How To Get Your News From Poems

I came to journalism by way of poetry.

For a long time, poems were my workshop. Through poetry I experimented with language, learned how to make meaning and build empathy. Poetry, like so much good journalism, helped me see the world in new ways.

This week, the nation’s largest poetry festival kicks off in Newark, New Jersey. Over four days, on nine stages, more than 70 poets will take part in 120 events. In a preview of the festival, the New York Times called it “a literary bonanza.”

For me, the festival feels like a homecoming. Six months ago I began working as the Director for Journalism and Sustainability at the Geraldine R. Dodge Foundation, the hosts of the Dodge Poetry Festival. I’ll spend the weekend surrounded by some of the people whose poetry sparked my love of writing early on.

“It is difficult / to get the news from poems,” wrote American poet William Carlos Williams, “yet men die miserably every day / for lack / of what is found there.” And yet, we are seeing more and more efforts to combine poetry and reporting. Recently, the Center for Investigative Journalism partnered with the literary nonprofit Youth Speaks to create the Off/Page project mix spoken word with investigative reporting. In 2009 Haaretz newspaper in Israel replaced its reporters with leading poets and authors for a day, and later in 2012 NPR invited poets into the newsroom to translate the day’s news into verse. Continue reading

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The Rise of Hands-On Journalism

Digital journalism has made possible some incredible storytelling in recent years. Visually stunning reports on issues as diverse as gun violence, environmental disasters, and surveillance have brought stories to life on the screen. Increasingly, however, journalists are experimenting with innovations that move journalism off the screen and into people’s hands.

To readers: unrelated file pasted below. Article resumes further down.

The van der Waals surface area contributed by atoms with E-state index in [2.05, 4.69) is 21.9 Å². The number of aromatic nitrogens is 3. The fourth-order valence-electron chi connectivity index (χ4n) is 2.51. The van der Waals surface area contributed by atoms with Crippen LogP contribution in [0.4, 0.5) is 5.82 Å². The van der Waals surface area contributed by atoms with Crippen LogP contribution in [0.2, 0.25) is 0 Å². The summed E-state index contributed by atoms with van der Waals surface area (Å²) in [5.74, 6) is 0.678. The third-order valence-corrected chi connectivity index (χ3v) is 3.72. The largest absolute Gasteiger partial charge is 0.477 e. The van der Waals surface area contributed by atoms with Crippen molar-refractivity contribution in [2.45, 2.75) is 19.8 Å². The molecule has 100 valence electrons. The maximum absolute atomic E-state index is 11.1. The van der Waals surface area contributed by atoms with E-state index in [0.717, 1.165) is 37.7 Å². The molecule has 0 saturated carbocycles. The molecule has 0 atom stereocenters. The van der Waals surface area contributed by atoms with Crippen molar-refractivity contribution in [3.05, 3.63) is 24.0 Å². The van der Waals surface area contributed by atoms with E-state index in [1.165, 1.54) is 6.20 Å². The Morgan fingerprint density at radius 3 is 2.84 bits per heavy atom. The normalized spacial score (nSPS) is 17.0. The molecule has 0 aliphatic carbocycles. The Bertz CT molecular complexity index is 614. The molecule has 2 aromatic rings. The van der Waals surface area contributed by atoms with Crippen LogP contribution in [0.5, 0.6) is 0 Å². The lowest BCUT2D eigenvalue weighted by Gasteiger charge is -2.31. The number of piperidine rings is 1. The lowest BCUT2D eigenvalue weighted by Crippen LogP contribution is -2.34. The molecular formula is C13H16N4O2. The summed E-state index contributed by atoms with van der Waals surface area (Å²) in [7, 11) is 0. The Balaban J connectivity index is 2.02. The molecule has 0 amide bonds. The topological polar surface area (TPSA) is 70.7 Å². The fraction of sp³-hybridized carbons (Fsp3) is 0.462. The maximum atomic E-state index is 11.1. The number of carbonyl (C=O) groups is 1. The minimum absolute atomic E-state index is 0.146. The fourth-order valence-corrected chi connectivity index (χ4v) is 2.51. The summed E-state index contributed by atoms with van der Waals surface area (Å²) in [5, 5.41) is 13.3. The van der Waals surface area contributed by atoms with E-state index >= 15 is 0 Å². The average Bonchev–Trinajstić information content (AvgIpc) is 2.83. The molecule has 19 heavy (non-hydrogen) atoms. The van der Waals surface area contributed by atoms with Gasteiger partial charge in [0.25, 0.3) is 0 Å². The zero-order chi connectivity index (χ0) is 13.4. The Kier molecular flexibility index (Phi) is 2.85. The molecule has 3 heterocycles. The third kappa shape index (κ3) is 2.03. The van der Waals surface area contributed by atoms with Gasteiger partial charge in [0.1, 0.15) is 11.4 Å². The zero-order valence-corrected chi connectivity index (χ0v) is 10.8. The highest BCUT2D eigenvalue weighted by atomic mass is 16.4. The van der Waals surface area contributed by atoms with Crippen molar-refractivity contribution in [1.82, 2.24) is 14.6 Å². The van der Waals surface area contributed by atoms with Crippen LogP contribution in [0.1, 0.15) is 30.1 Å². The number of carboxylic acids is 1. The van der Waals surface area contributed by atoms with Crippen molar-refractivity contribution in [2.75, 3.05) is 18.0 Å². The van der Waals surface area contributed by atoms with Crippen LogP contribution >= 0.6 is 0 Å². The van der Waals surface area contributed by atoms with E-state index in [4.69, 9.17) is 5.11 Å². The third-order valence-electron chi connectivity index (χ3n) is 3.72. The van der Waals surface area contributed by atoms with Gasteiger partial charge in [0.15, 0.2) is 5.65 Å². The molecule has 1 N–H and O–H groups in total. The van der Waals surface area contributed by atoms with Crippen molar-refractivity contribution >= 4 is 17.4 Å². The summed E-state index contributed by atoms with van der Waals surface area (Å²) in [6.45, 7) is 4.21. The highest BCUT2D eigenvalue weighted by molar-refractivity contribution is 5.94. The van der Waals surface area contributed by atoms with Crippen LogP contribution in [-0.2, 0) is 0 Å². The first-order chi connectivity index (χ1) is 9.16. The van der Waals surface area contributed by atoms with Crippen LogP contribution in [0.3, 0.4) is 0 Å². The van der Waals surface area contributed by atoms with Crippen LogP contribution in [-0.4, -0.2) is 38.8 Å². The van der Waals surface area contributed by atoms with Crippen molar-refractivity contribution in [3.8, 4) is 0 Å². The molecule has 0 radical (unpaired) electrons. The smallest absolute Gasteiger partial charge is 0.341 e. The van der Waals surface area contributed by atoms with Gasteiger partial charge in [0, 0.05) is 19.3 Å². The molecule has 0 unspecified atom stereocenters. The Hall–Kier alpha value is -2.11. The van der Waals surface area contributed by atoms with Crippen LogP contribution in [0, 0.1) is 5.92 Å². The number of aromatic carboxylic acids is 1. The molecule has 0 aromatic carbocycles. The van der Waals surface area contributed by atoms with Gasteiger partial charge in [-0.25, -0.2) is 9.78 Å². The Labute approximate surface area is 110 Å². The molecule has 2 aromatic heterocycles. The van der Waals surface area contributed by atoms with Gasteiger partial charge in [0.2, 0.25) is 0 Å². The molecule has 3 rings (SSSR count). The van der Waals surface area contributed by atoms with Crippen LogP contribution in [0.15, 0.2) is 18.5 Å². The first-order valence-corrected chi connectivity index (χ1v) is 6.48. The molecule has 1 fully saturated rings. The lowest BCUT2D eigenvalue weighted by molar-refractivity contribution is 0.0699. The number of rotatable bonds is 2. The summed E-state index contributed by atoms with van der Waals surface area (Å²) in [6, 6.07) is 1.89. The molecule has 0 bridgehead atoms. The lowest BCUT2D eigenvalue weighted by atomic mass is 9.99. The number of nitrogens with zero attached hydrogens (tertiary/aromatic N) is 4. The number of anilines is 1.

This spring RadioLab did a story about an ancient skull and the questions it helped answer about the origins of human history. It is a fascinating story, but it revolved around minute details scientists discovered in the skull, details a radio audience couldn’t see. So the RadioLab team took a scan of the skull, printed it out with a 3D printer, and made the scan available online for others to print out. So, now you could hypothetically feel the groves and markings on the skull as the scientists discuss them, discovering new facets of the skull alongside the narrators.

I am fascinated by the potential for these sorts of journalism-objects to help engage communities around stories and foster empathy with audiences. So I began collecting examples of what I call, “hands on journalism.”

I see this hands-on journalism as a particular kind of community engagement, one that may involve collaboration with community, but puts an emphasis on discovery and learning. Specifically the kind of learning that comes from doing. Continue reading

Poem: I Circle Around but the Sky Changes

For National Poetry Month in April, Orion Magazine hosted a poetry exchange inspired by a collaboration between poets Aimee Nezhukumatathil and Ross Gay. The theme was “This Growing Season.” Orion put out a call for anyone who was interested and then matched people up randomly.

I was paired with Anastasia Andersen, who teaches poetry at the University of New Mexico (her full bio is below). Here is how she described the challenge we set forth for our poetry exchange: